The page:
'Not a protected species'

Australia's last listed grains handler GrainCorp is not a protected species, despite the government's surprise decision to shield it from a $3.4 billion foreign takeover bid, farmers say.

Australia's last listed grains handler GrainCorp is not a protected species, despite the government's surprise decision to shield it from a $3.4 billion foreign takeover bid, farmers say.

Shares in GrainCorp slumped on Friday after Treasurer Joe Hockey ruled a bid from US agribusiness major Archer Daniels Midland was not in the national interest.

In one of Australia's biggest rejections of a foreign company, Mr Hockey cited the concerns of "many industry participants" about competition and growers' ability to access the grain storage, logistics and distribution network.

"People say, 'Does this mean GrainCorp is not for sale?"' said Brett Hosking, Victorian Farmers Federation grains group president. "Arguably, it's never been more for sale - we've established a price target [and] areas for investment," he said.

An ADM takeover of GrainCorp - it already owns a touch under 20 per cent - would have granted cash-rich ADM with more than three-quarters of eastern Australia's grain crop and 90 per cent of its bulk grain exports.

GrainCorp markets 35 per cent of eastern Australia's grain to international buyers.

Previous billion-dollar bids for grain handlers by foreign companies have been approved. Beyond politics, the collapse of ADM's bid has been linked to the company's failure to woo growers concerned about its plans for GrainCorp's monopoly assets, as well as its troubled history in price-fixing.

Farmers groups were wary when ADM promised to cap grain handling and storage charges to inflation for three years only.

"The issue with ADM wasn't because it's a foreign company. It's about how they intended to run the company and control the assets," Mr Hosking said.

But the government's decision to reject the offer was slammed by the Business Council, Australian Shareholders Association and GrainCorp, which warned it would have "enduring implications" for the industry and prevented the country's agriculture from "realising the potential benefits from the significant capital ADM would have invested in the long-term future of the industry".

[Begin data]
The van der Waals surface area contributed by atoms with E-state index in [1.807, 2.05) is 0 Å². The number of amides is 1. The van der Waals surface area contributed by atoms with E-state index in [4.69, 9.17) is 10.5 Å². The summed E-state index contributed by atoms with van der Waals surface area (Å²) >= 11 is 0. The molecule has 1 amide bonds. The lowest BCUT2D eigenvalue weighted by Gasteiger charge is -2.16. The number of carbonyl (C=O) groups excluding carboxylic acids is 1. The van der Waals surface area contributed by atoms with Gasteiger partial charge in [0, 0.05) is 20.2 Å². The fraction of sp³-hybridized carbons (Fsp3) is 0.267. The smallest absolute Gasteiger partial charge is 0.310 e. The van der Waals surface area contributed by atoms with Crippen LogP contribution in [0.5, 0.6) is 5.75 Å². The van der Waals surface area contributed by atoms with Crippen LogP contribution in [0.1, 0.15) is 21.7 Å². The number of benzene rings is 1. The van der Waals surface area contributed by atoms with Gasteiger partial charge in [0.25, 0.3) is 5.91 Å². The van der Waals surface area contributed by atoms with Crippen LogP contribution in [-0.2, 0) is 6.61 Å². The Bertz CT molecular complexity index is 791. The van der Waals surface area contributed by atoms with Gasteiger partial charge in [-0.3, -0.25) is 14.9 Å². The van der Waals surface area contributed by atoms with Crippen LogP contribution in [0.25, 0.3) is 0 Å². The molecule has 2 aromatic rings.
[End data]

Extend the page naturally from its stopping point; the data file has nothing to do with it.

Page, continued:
However, chairman of the NSW Farmers grains committee Daniel Cooper said a lack of detail crowded out ADM's promised capital expenditure of about $500 million. He called on the states to put money into improving rail services, saying there was huge frustration about Australia's supply chain.

Grains trader Lyndon Benecke said the proposed acquisition was a complex issue, but Australia would continue to attract foreign interest due to its high-quality products and low sovereign risk.

"They just don't want to sell themselves short - that's what the growers wanted," said Mr Benecke, of Grain Direct.

Australia deregulated its grain business in 2008. The listed ABB Grain was bought by Canadian agribusiness company Viterra for $1.6 billion in 2009. A year later, Canada's Agrium bought former monopoly wheat exporter AWB for $1.24 billion.

ADM now has the option to increase its stake in GrainCorp to just under 25 per cent.

ADM spokeswoman Victoria Podesta said the proposed GrainCorp acquisition "was good to have but not critical to our future".

The VFF's Mr Hosking said Australia offered "enormous opportunities. Agriculture is going from strength to strength, and the next 10, 15, 20 years are going to be exciting."

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